Date: 15 Feb 2007

Assessing surrogacy of data sources for institutional comparisons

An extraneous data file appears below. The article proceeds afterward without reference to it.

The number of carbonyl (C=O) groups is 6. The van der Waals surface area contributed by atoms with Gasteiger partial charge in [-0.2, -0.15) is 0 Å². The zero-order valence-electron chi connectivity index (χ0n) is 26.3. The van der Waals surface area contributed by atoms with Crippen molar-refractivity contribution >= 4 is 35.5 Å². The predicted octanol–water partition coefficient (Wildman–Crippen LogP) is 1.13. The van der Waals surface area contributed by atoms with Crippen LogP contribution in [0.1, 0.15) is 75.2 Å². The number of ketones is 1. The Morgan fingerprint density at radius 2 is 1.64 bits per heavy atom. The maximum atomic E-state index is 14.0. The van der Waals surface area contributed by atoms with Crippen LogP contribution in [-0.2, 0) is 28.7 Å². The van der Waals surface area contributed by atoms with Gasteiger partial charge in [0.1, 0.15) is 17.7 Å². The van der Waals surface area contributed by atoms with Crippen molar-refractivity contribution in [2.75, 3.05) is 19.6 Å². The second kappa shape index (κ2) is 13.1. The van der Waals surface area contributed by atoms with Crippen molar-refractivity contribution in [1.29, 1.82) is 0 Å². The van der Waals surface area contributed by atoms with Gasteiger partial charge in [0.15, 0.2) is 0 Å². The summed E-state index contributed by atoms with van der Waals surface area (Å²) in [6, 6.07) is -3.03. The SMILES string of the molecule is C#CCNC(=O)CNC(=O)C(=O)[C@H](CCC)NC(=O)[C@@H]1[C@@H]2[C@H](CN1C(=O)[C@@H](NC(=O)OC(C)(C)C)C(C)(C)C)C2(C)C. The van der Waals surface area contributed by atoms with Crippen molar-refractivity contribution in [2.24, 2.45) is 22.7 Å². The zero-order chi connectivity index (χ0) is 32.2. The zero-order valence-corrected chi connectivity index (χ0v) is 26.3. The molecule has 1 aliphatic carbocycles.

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Can administrative claims data, Z, serve as a surrogate for better clinical data, X, when assessing institutional performance? We consider an analysis of I hospitals, each of which involves an adjusted outcome. In the i th hospital, we denote the true association between the outcome and the risk factors using one data source by θ i (X), the true association between the outcome and the risk factors using the other data source by γ i (Z), and assume we have estimates of each available. Within hospital i, the estimated association parameters are jointly normally distributed such that conditional on γ i (Z), a simple linear relationship exists between θ i (X) and γ i (Z). Methods are illustrated using mortality rates for 181,032 elderly US heart attack patients treated at 4322 hospitals. We find a strong linear relationship between the hospital standardized mortality rates adjusted by risk factors found in administrative claims data and rates adjusted by risk factors found in medical charts (posterior mean [95% interval] for slope: 0.997 [0.965,1.028]). However, the absolute and relative differences between the two sets of rates increase as hospital volume increases. For typically-sized standard deviations of claims-based rates, there is reasonable certainty of quality problems when the hospital’s claims-based rate is 0.72 times or smaller than the national mean or 1.45 times or greater than the national mean. Fewer hospitals are classified as either low-mortality or high-mortality hospitals when using claims-based estimates compared to chart-based estimates.